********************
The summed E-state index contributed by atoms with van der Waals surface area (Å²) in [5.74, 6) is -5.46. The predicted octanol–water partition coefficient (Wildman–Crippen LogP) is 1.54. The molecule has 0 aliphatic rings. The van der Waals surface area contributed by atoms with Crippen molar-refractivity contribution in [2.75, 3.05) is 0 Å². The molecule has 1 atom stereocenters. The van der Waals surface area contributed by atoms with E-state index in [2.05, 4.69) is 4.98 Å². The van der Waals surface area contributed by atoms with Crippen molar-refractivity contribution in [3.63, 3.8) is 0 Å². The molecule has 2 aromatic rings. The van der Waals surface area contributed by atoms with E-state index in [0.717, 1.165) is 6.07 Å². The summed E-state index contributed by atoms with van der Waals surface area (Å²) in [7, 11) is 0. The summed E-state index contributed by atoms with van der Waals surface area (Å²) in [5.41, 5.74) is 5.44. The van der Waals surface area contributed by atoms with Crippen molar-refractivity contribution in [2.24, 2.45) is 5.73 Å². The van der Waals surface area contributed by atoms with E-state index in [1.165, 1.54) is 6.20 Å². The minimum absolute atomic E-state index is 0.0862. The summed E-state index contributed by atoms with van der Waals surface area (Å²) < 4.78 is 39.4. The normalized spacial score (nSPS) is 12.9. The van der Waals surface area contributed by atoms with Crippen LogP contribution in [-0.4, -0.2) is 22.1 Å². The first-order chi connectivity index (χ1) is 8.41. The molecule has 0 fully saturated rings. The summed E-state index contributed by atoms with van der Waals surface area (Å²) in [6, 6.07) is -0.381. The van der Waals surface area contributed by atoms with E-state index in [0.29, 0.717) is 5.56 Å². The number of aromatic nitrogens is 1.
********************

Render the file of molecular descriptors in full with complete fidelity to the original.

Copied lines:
The summed E-state index contributed by atoms with van der Waals surface area (Å²) in [5.74, 6) is -5.46. The predicted octanol–water partition coefficient (Wildman–Crippen LogP) is 1.54. The molecule has 0 aliphatic rings. The van der Waals surface area contributed by atoms with Crippen molar-refractivity contribution in [2.75, 3.05) is 0 Å². The molecule has 1 atom stereocenters. The van der Waals surface area contributed by atoms with E-state index in [2.05, 4.69) is 4.98 Å². The van der Waals surface area contributed by atoms with Crippen molar-refractivity contribution in [3.63, 3.8) is 0 Å². The molecule has 2 aromatic rings. The van der Waals surface area contributed by atoms with E-state index in [0.717, 1.165) is 6.07 Å². The summed E-state index contributed by atoms with van der Waals surface area (Å²) in [7, 11) is 0. The summed E-state index contributed by atoms with van der Waals surface area (Å²) in [5.41, 5.74) is 5.44. The van der Waals surface area contributed by atoms with Crippen molar-refractivity contribution in [2.24, 2.45) is 5.73 Å². The van der Waals surface area contributed by atoms with E-state index in [1.165, 1.54) is 6.20 Å². The minimum absolute atomic E-state index is 0.0862. The summed E-state index contributed by atoms with van der Waals surface area (Å²) < 4.78 is 39.4. The normalized spacial score (nSPS) is 12.9. The van der Waals surface area contributed by atoms with Crippen LogP contribution in [-0.4, -0.2) is 22.1 Å². The first-order chi connectivity index (χ1) is 8.41. The molecule has 0 fully saturated rings. The summed E-state index contributed by atoms with van der Waals surface area (Å²) in [6, 6.07) is -0.381. The van der Waals surface area contributed by atoms with E-state index in [0.29, 0.717) is 5.56 Å². The number of aromatic nitrogens is 1.